Wednesday, June 20, 2018

This Old (Apple) Watch

The hype - and my curiosity - got me to buy an Apple Watch in June 2015, and it became my next bright shiny thing.

Three years ago this month I bought the newly-released Apple Watch. With that purchase, I was proud and excited to continue my early adopter streak in the computer wearables category. Now with a mostly happy record of wearing and using that original Series 1 watch every day for three years, I have "moved on up" to a new (for me) model, the Apple Watch Series 2 Nike edition, which I have been wearing for a week now. This transition has given me an opportunity for a few reflections, which I will share here, with a future post scheduled to comment on my new Series 2 and the future.

My new Apple Watch arrived in June 2015 and I have been wearing it ever since.

The original Apple Watch purchase in June 2015 coincided nicely with my withdrawal from active (i.e. traveling) work as a blogger/analyst for the printing and imaging industry. It led me to lightheartedly view it as my "retirement watch" in the fine tradition of such things, even though it wasn't gold and it was a self-funded award. (I have found, by the way, that going from "working full-time and not retired", to "semi-semi-retired", to "semi-retired", to "still working a bit", leads to many transitions. These changes are quite the contrary of the "knife-edge rolls", aka product-development checkpoints, that I learned to live by during my early days in the tech industry.)

As already mentioned, the Apple Watch I chose was not made of gold, but it was expensive, at least in my book. Apple's line of watches introduced by CEO Tim Cook during the iPhone 6 launch event in Fall 2014, went from the least expensive Sport models, up to a yellow 18k gold luxury edition. (see Business Insider's "A Timeline of how the Apple Watch was created".) I opted for the 38mm Sport model, one of the least expensive available, at $349 plus tax. It featured a metallic case and a bright blue rubber watchband.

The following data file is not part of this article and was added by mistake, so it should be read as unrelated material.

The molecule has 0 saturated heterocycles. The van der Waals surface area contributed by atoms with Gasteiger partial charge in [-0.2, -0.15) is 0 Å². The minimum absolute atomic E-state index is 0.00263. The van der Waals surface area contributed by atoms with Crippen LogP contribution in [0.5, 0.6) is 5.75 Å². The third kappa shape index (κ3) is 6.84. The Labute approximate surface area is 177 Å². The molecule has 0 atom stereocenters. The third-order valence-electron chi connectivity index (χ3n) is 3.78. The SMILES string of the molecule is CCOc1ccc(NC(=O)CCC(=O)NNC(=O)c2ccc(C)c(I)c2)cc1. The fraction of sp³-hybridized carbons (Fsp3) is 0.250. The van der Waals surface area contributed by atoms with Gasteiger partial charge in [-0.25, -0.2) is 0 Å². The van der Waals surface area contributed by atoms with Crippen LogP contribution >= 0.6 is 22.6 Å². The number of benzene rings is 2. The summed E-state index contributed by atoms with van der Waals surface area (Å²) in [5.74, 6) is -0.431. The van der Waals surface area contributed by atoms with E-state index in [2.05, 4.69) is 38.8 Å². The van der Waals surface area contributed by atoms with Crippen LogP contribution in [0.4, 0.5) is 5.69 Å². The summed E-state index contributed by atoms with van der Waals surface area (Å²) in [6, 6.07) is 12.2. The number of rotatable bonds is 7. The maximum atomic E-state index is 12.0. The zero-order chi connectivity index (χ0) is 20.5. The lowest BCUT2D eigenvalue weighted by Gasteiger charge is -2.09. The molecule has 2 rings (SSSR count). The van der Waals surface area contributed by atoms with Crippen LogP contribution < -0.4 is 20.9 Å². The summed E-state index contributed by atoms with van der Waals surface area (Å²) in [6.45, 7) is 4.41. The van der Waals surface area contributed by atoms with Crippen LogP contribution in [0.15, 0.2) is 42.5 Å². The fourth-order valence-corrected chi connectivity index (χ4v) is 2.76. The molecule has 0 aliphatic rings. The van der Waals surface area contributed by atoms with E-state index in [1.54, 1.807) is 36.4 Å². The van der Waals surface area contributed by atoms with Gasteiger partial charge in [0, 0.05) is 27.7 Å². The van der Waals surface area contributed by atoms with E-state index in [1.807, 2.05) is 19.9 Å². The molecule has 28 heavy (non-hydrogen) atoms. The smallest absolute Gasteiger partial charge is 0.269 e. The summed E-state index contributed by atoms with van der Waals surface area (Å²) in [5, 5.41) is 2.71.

The box reminded me of one that would hold a set of baseball cards
About a week after placing my order (direct through Apple) a box arrived at my front door that looked like it should hold a complete set of Topp's baseball cards, but instead held the watch, nested in packaging several levels deep. There had been lots of Wall Street anticipation that the watch would be Apple's "next big thing", revenues- and profits-wise, had me thinking that delivery times should be longer than a week if sales were robust, just a month and change following the very first sales. The quick shipping gave me a first-hand clue that order rates weren't exactly shooting through the roof, but I was very happy to get my new watch as soon as possible.

At that time, Apple offered personal training, via Facetime-like software, where new owners signed up for a one-on-one appointment with a specialist. I did mine right away, but admittedly remained a bit confused about the meaning of watch-specific software things like "complications", but I moved on as an active user and even sometimes something of an evangelist. (See "Watch complications: What is Apple talking about?" )

At the time Smartwatches were not a totally new category for me, as I had been wearing a Pebble for a while. Its much lower price and simpler feature set were quite satisfactory for me, and I joked that it was my money-saving "placebo" keeping me from buying an Apple. But all the media attention paid to the Apple Watch at the time of its announcement and launch were too much for me, and I caved. The short gap between first shipments and getting mine certainly still qualified me as an Apple Watch early adopter, and I joined in some of the extra-curricular activities like participating in the Wristly weekly satisfaction surveys with my fellow innovators*. The high-water mark for that organization (which let their once-weekly surveys peter out about a year after launch) was when Tim Cook quoted their "user satisfaction level" (See screen shot below and "Have You Given Up on Your Apple Watch?", from a few months later when the natives were restless as to the new product's success, or lack of. )